Many of the interneuron processes cannot be identified because they make no synapses and their cell bodies are outside the bounds of the reconstruction. Among those that can are the two AVFL/AVFR neurons, which have cell bodies in the RVG, and which both send their processes back down the left hand cord in this recosntruction, as opposed to the right normally (figure 4.1). It is also possible to identify the 8 main motor circuitry interneurons by class (2 each of AVAL/AVAR and AVBL/AVBR, and the 4 AVEL/AVER neurons, figure 4.1), because of their patterns of synaptic output and gap junction formation with the motor neurons. In most cases where they are accessible to the motor neurons the normal synaptic connections are made. Normally these motor circuitry interneurons run in the central left side of the main (right hand) ventral cord, with a regular internal order: AVBL/AVBR's on top, AVAL/AVAR's on the bottom, and AVDL/AVDR's and AVEL/AVER's loosely sandwiched in between. In this reconstruction they all keep together in the main right hand bundle, and amongst themselves they roughly preserve their normal order, but the whole group is often displaced from its regular position and orientation (figure 4.1). Thus it appears that, as a group, their internal organisation remains, but that they have lost the external cues that give the group as a whole a fixed position relative to other processes, some of which, indeed, are separated by being in other bundles.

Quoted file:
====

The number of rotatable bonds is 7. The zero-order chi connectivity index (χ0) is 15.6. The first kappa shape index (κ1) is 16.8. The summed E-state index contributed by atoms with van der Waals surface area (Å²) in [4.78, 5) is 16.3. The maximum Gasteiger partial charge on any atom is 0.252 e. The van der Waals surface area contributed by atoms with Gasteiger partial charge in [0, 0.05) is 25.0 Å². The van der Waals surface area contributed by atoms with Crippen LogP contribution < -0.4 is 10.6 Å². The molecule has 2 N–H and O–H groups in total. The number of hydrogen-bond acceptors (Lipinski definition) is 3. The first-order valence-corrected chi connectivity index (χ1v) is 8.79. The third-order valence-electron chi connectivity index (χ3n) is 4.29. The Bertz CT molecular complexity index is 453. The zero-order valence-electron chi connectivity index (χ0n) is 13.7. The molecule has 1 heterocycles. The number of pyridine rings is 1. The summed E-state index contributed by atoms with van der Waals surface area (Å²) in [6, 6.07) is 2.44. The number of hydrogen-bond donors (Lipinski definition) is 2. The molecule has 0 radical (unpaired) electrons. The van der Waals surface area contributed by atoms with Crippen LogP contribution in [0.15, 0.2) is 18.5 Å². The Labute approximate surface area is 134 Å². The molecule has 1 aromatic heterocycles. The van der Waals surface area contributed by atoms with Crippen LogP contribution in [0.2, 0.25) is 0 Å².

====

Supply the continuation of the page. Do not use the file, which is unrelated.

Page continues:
In addition to this adult reconstruction I also looked at an embryo in which the parent of AVG had ablated, fixing it at the stage when the motor neuron commissures are normally just growing out from the ventral cord (around 500 minutes). In this case I recosntructed the back part of the ventral cord and also the preanal ganglion (PAG).

Figure 4.2
A schematic illustration of the reconstruction of the ventral cord from the embryo in which AVG had been removed. The illustration has the same form as the central region of the diagrams in figure 3.4. There is no continuous interneuron process in the cord, indicating that AVG was both correctly identified and correctly removed. The positions where commissures are leaving the ventral cord are indicated by arrows. The DD6 , DA7 and DB7 neurons look normal, but the DD5 ventral cord process switches from right to left, and all the commissures from DD5 , DB6 and DA6 are leaving the cord from the wrong side (compare with figure 3.5).